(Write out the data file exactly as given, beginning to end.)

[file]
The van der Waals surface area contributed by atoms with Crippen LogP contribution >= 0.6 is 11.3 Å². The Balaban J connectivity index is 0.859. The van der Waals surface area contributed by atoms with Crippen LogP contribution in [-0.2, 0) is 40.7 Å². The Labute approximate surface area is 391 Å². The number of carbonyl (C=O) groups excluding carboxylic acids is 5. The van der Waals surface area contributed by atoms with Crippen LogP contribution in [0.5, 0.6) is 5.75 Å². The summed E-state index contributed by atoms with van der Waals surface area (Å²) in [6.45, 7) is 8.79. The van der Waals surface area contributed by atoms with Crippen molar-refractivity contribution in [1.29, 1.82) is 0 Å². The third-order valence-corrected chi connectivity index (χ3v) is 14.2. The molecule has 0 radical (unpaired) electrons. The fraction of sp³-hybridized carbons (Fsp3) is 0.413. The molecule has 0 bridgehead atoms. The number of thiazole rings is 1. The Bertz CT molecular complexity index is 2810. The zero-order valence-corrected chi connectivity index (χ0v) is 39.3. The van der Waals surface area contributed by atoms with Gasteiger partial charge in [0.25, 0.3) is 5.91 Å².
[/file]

The van der Waals surface area contributed by atoms with Crippen LogP contribution >= 0.6 is 11.3 Å². The Balaban J connectivity index is 0.859. The van der Waals surface area contributed by atoms with Crippen LogP contribution in [-0.2, 0) is 40.7 Å². The Labute approximate surface area is 391 Å². The number of carbonyl (C=O) groups excluding carboxylic acids is 5. The van der Waals surface area contributed by atoms with Crippen LogP contribution in [0.5, 0.6) is 5.75 Å². The summed E-state index contributed by atoms with van der Waals surface area (Å²) in [6.45, 7) is 8.79. The van der Waals surface area contributed by atoms with Crippen molar-refractivity contribution in [1.29, 1.82) is 0 Å². The third-order valence-corrected chi connectivity index (χ3v) is 14.2. The molecule has 0 radical (unpaired) electrons. The fraction of sp³-hybridized carbons (Fsp3) is 0.413. The molecule has 0 bridgehead atoms. The number of thiazole rings is 1. The Bertz CT molecular complexity index is 2810. The zero-order valence-corrected chi connectivity index (χ0v) is 39.3. The van der Waals surface area contributed by atoms with Gasteiger partial charge in [0.25, 0.3) is 5.91 Å².